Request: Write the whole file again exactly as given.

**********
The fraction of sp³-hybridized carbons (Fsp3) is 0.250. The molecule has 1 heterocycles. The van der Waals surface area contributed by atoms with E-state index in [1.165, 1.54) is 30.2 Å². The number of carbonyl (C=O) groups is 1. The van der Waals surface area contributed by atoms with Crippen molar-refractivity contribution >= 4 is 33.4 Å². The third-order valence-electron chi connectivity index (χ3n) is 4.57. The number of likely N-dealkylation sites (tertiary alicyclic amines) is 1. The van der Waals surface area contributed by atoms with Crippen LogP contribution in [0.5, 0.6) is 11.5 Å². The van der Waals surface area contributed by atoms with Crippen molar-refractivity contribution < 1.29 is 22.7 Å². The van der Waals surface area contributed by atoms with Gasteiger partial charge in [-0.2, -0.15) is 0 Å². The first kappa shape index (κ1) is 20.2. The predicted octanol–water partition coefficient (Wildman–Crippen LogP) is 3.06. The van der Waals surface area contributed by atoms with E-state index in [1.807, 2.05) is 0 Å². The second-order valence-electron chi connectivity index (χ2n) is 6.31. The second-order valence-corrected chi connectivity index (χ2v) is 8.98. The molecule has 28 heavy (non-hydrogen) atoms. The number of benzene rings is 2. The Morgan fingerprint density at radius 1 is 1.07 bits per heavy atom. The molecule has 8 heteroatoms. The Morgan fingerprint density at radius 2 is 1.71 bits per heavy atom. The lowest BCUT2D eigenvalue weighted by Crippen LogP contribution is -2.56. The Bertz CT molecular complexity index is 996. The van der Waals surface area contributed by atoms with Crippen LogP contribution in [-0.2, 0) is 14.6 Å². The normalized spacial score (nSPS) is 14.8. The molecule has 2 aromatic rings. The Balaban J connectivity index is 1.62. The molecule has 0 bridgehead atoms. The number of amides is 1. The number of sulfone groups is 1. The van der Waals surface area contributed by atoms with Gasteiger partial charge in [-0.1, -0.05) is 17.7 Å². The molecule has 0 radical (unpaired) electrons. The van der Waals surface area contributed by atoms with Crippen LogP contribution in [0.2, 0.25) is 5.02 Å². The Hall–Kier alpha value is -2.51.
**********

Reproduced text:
The fraction of sp³-hybridized carbons (Fsp3) is 0.250. The molecule has 1 heterocycles. The van der Waals surface area contributed by atoms with E-state index in [1.165, 1.54) is 30.2 Å². The number of carbonyl (C=O) groups is 1. The van der Waals surface area contributed by atoms with Crippen molar-refractivity contribution >= 4 is 33.4 Å². The third-order valence-electron chi connectivity index (χ3n) is 4.57. The number of likely N-dealkylation sites (tertiary alicyclic amines) is 1. The van der Waals surface area contributed by atoms with Crippen LogP contribution in [0.5, 0.6) is 11.5 Å². The van der Waals surface area contributed by atoms with Crippen molar-refractivity contribution < 1.29 is 22.7 Å². The van der Waals surface area contributed by atoms with Gasteiger partial charge in [-0.2, -0.15) is 0 Å². The first kappa shape index (κ1) is 20.2. The predicted octanol–water partition coefficient (Wildman–Crippen LogP) is 3.06. The van der Waals surface area contributed by atoms with E-state index in [1.807, 2.05) is 0 Å². The second-order valence-electron chi connectivity index (χ2n) is 6.31. The second-order valence-corrected chi connectivity index (χ2v) is 8.98. The molecule has 28 heavy (non-hydrogen) atoms. The number of benzene rings is 2. The Morgan fingerprint density at radius 1 is 1.07 bits per heavy atom. The molecule has 8 heteroatoms. The Morgan fingerprint density at radius 2 is 1.71 bits per heavy atom. The lowest BCUT2D eigenvalue weighted by Crippen LogP contribution is -2.56. The Bertz CT molecular complexity index is 996. The van der Waals surface area contributed by atoms with Crippen LogP contribution in [-0.2, 0) is 14.6 Å². The normalized spacial score (nSPS) is 14.8. The molecule has 2 aromatic rings. The Balaban J connectivity index is 1.62. The molecule has 0 bridgehead atoms. The number of amides is 1. The number of sulfone groups is 1. The van der Waals surface area contributed by atoms with Gasteiger partial charge in [-0.1, -0.05) is 17.7 Å². The molecule has 0 radical (unpaired) electrons. The van der Waals surface area contributed by atoms with Crippen LogP contribution in [0.2, 0.25) is 5.02 Å². The Hall–Kier alpha value is -2.51.